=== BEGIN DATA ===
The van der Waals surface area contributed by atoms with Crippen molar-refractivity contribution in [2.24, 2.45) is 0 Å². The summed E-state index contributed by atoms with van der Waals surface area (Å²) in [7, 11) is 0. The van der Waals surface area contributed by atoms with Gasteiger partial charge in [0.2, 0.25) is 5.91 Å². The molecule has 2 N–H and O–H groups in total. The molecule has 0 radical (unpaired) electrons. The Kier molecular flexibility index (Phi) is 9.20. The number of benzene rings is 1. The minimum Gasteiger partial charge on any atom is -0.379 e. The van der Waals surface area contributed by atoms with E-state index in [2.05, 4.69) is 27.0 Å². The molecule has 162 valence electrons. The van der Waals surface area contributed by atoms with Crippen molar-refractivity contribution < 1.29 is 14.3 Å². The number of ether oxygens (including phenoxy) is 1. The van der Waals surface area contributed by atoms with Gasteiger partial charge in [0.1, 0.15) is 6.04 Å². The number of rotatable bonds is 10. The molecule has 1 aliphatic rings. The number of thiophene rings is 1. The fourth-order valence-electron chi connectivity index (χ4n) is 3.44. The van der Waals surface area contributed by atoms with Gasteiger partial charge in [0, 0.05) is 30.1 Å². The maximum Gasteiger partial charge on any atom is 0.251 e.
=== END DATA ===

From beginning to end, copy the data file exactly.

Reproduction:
The van der Waals surface area contributed by atoms with Crippen molar-refractivity contribution in [2.24, 2.45) is 0 Å². The summed E-state index contributed by atoms with van der Waals surface area (Å²) in [7, 11) is 0. The van der Waals surface area contributed by atoms with Gasteiger partial charge in [0.2, 0.25) is 5.91 Å². The molecule has 2 N–H and O–H groups in total. The molecule has 0 radical (unpaired) electrons. The Kier molecular flexibility index (Phi) is 9.20. The number of benzene rings is 1. The minimum Gasteiger partial charge on any atom is -0.379 e. The van der Waals surface area contributed by atoms with E-state index in [2.05, 4.69) is 27.0 Å². The molecule has 162 valence electrons. The van der Waals surface area contributed by atoms with Crippen molar-refractivity contribution < 1.29 is 14.3 Å². The number of ether oxygens (including phenoxy) is 1. The van der Waals surface area contributed by atoms with Gasteiger partial charge in [0.1, 0.15) is 6.04 Å². The number of rotatable bonds is 10. The molecule has 1 aliphatic rings. The number of thiophene rings is 1. The fourth-order valence-electron chi connectivity index (χ4n) is 3.44. The van der Waals surface area contributed by atoms with Gasteiger partial charge in [0, 0.05) is 30.1 Å². The maximum Gasteiger partial charge on any atom is 0.251 e.